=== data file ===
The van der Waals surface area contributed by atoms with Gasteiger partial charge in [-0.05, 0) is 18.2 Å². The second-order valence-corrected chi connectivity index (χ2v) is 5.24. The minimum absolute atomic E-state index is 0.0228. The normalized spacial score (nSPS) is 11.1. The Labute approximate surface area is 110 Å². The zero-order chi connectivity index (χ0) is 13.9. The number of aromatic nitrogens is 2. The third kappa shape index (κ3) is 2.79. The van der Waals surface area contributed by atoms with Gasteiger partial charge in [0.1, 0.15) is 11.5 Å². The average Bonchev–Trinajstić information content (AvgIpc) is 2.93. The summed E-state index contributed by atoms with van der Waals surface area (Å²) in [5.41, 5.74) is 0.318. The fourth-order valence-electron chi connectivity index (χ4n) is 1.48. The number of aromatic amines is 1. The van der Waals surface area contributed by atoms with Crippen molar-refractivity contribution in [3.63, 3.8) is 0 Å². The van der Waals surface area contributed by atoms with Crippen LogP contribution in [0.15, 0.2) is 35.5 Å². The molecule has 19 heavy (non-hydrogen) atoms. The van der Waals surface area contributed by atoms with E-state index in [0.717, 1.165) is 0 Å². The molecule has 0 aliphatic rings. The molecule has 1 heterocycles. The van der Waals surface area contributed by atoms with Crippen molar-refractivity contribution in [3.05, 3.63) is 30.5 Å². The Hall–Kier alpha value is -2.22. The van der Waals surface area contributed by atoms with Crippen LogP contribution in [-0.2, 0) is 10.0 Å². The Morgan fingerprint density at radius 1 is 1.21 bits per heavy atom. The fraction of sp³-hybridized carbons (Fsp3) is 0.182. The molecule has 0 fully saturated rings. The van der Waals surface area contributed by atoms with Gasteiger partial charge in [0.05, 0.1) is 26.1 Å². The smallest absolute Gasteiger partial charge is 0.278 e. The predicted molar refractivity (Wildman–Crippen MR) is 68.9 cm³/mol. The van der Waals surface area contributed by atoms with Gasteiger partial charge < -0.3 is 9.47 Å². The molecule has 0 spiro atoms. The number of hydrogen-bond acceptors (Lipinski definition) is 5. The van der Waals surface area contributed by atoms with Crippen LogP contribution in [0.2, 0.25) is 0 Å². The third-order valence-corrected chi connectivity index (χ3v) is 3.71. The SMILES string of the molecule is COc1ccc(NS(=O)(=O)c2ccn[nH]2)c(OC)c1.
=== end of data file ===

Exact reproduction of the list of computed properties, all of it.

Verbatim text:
The van der Waals surface area contributed by atoms with Gasteiger partial charge in [-0.05, 0) is 18.2 Å². The second-order valence-corrected chi connectivity index (χ2v) is 5.24. The minimum absolute atomic E-state index is 0.0228. The normalized spacial score (nSPS) is 11.1. The Labute approximate surface area is 110 Å². The zero-order chi connectivity index (χ0) is 13.9. The number of aromatic nitrogens is 2. The third kappa shape index (κ3) is 2.79. The van der Waals surface area contributed by atoms with Gasteiger partial charge in [0.1, 0.15) is 11.5 Å². The average Bonchev–Trinajstić information content (AvgIpc) is 2.93. The summed E-state index contributed by atoms with van der Waals surface area (Å²) in [5.41, 5.74) is 0.318. The fourth-order valence-electron chi connectivity index (χ4n) is 1.48. The number of aromatic amines is 1. The van der Waals surface area contributed by atoms with Crippen molar-refractivity contribution in [3.63, 3.8) is 0 Å². The van der Waals surface area contributed by atoms with Crippen LogP contribution in [0.15, 0.2) is 35.5 Å². The molecule has 19 heavy (non-hydrogen) atoms. The van der Waals surface area contributed by atoms with E-state index in [0.717, 1.165) is 0 Å². The molecule has 0 aliphatic rings. The molecule has 1 heterocycles. The van der Waals surface area contributed by atoms with Crippen molar-refractivity contribution in [3.05, 3.63) is 30.5 Å². The Hall–Kier alpha value is -2.22. The van der Waals surface area contributed by atoms with Crippen LogP contribution in [-0.2, 0) is 10.0 Å². The Morgan fingerprint density at radius 1 is 1.21 bits per heavy atom. The fraction of sp³-hybridized carbons (Fsp3) is 0.182. The molecule has 0 fully saturated rings. The van der Waals surface area contributed by atoms with Gasteiger partial charge in [0.05, 0.1) is 26.1 Å². The smallest absolute Gasteiger partial charge is 0.278 e. The predicted molar refractivity (Wildman–Crippen MR) is 68.9 cm³/mol. The van der Waals surface area contributed by atoms with Gasteiger partial charge < -0.3 is 9.47 Å². The molecule has 0 spiro atoms. The number of hydrogen-bond acceptors (Lipinski definition) is 5. The van der Waals surface area contributed by atoms with Crippen LogP contribution in [0.2, 0.25) is 0 Å². The third-order valence-corrected chi connectivity index (χ3v) is 3.71. The SMILES string of the molecule is COc1ccc(NS(=O)(=O)c2ccn[nH]2)c(OC)c1.